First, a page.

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Delhi to Srinagar by Car

Discussion in 'North India' started by KaranK, May 20, 2016.

  1. KaranK

    KaranK New Member

    Our family is planning a trip to Srinagar from Delhi, and this will be our first trip to Srinagar. We all prefer taking our own vehicle rather than public transport because it is more convenient. As this would be a long drive I need to know some things which are important for the Delhi to Srinagar by car trip.

    1. Exactly how far is Delhi to Srinagar?

    2. How long will the drive take if we drove straight from Delhi to Srinagar?

    3. If we did have to stop over at which destination should we do so?

    4. A list of the things to see in Srinagar would be great to know.

    5. Are the road conditions towards Srinagar good?
  2. Chahal

    Chahal ਜੱਟ ਕੀ ਤੇ ਘੱਟ ਕੀ Staff Member

    Delhi to Srinagar by road is 850Km

    It is a 24 hour journey if you do not stop over night. Not advisable without a over night stop over. If I was you I would stop one night at Jammu then start next day early morning for Srinagar but even that is stretching it.

    Jammu or anywhere after that would be a good idea.

    Dal lake, Shalimar garden? Do a quick search you will find plenty of things to do at Srinagar.

    Roads from Delhi to Srinagar are excellent.
  3. briannagodess

    briannagodess Well-Known Member

    Hello there! Welcome to the forum!

    The distance between Delhi to Srinagar is about 900 kms. It depends on the route you take but these are the commonly taken ones:
    • Delhi to Srinagar via NH44 - This route is 909 kms and can take 18 hours or more. This is also a route with tolls.
    • Delhi to Srinagar via NH44 and NH144 - This route is about 962 kms and can take 20 hours or more to reach Srinagar. This route have tolls as well.
    The journey from Delhi to Srinagar is about 18 hours to 20 hours. It depends on what route you take and how many stopovers you have on the way. It also depends on the traffic during that day.

    Here is the first route you can take, Route No. 1 via NH44:
    • Delhi > Sonipat > Panipat > Kurukshetra > Ludhiana > Jalandhar > Pathankot > Jammu > Sunderbani > Rajpuri > Shopian > Srinagar.
    Stopovers can either be at Pathankot or Jammu. Pathankot is about 479 kms from Delhi and you can reach it within 7 hours or more. On the other hand, Jammu is about 587 kms from Delhi. You can reach it within 9 hours from Delhi. Both these destinations have budget accommodations and restaurants so staying there for a night won't be a problem.

    Then, the second route you can take, Route No. 2 via NH44 and NH144:
    • Delhi > Meham > Barwala > Tohana > Malerkotla > Ludhiana > Jalandhar > Dasuya > Pathankot > Jammu > Sunderbani > Rajpuri > Shopian > Srinagar.
    Again, stopovers can either be at Pathankot or Jammu as well.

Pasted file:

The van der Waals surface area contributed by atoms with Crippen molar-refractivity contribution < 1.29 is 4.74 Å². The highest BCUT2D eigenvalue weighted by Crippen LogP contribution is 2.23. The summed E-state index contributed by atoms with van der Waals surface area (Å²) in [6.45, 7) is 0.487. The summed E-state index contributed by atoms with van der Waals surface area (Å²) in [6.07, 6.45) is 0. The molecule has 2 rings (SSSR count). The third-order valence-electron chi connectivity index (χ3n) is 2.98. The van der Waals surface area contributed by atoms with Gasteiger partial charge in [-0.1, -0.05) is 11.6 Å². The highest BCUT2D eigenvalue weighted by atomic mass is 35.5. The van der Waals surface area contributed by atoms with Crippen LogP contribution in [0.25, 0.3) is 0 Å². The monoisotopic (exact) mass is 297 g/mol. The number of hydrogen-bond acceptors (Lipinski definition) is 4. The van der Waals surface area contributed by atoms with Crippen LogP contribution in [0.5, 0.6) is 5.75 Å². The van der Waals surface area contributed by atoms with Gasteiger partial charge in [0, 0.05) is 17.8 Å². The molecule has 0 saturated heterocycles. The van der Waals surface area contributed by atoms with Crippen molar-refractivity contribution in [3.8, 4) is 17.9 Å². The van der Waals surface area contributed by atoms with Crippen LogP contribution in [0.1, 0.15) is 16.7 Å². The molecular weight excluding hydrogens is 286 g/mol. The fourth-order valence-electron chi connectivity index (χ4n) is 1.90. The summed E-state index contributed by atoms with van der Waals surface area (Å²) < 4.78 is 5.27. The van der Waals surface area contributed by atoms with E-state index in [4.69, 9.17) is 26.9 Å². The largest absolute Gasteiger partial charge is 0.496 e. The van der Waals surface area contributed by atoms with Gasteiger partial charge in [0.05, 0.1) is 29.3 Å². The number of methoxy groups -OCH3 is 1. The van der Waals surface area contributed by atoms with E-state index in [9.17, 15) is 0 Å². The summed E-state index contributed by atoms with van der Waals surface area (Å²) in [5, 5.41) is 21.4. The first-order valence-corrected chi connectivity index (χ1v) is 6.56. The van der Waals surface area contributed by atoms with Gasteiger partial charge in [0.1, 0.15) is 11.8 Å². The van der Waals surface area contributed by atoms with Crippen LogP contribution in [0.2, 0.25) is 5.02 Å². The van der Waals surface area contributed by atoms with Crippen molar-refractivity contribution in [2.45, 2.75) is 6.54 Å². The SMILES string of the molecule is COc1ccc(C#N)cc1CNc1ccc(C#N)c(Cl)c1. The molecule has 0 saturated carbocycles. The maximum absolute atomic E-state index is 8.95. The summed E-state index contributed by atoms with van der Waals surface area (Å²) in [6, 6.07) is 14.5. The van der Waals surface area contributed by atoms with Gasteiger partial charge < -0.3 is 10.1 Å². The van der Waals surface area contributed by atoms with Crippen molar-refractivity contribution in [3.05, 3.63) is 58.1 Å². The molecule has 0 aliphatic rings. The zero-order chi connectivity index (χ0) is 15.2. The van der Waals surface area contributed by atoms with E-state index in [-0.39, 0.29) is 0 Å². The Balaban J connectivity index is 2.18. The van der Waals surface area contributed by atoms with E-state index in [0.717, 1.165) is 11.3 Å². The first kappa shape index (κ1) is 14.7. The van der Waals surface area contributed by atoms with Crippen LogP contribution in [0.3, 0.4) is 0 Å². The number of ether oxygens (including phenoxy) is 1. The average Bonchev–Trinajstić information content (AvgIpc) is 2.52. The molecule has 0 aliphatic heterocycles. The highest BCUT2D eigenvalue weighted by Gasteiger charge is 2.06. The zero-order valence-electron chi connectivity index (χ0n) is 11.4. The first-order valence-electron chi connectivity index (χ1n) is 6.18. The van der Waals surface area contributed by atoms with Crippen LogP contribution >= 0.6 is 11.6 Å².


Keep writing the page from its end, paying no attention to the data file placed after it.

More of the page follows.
Here are the major tourist attractions in Srinagar:

    • Dal Lake - This is also known as Srinagar's Jewel. It is the second largest lake in the state of Jammu and Kashmir. The lake is one of the most popular tourist attractions in Srinagar. Aside from being a tourist spot, the lake is also a fishing spot for locals. Harvesting of food and fodder plants are also done on the lake. For tourists, they can enjoy boating and canoeing in the lake. Snow skiing is done as well when the lake is frozen during the winter. Staying in a houseboat nearby the Dal Lake is also an experience in itself. However, unlike the houseboats in Kerala, the houseboats in Dal Lake doesn't cruise along the lake.
    • Nagin Lake - This is also known as Nigeen Lake. This is considered as a part of the Dal Lake, as they are connected by a narrow strait. The lake is also connected to the Khushal Sar and Gil Sar via a channel named Nallah Amir Khan. The name Nigeen was derived from Nageena which means Jewel in the Ring, the name was given as the lake is surrounded by willow trees all around.
    • Wular Lake - This is further from Srinagar and can be found at Bandipora, about 62 kms from the former. This is one of the largest freshwater lakes in Asia. The Wular Lake is an important source of fishes for the locals of the district. Boating facilities are available here and it's also a great place for birdwatchers as resident and migratory birds can be found here.
    • Shalimar Bagh - This is also known as Farah Baksh. This is the largest Mughal garden in the state, connected to the Dal Lake by a narrow channel. This garden was built by Mughal Emperor Jahangir in 1619. Originally though, a small cottage was built here by Pravarsena II and named it the Shalimar. Shalimar means Abode of Love. On the other hand, the garden built by Jahangir was named Farah Baksh, meaning The Delightful. He built the garden for his wife. The garden has three terraces with elaborate designs. A unique feature in the Shalimar Bagh is its arched niches, behind the waterfalls in the gardens. Back then, these niches were lighted with oil lamps which give them a wonderful appearance specially at night time. Now though, the niches hold flower pots that reflect their colours in the waterfalls.
    • Nishat Bagh - This is the second largest Mughal garden in the state. The name Nishat Bagh means Garden of Joy. The garden was built by 1633 by Asif Khan and it is located on the bank of the Dal Lake. The garden has 12 terraces representing the 12 Zodiac signs. Amongst all the terraces, the 2nd terrace is considered as the most exquisite with its 23 niches just behind the cascade of the waterfall.
    • Chashma Shahi - This is also known as the Royal Spring. This was built in 1632 AD by Ali Mardan Khan. The garden is near the Raj Bhawan. The garden is built around a spring discovered by Rupa Bhawani. The spring cascades into terraces and is divided into three sections: an aqueduct, a waterfall and fountains.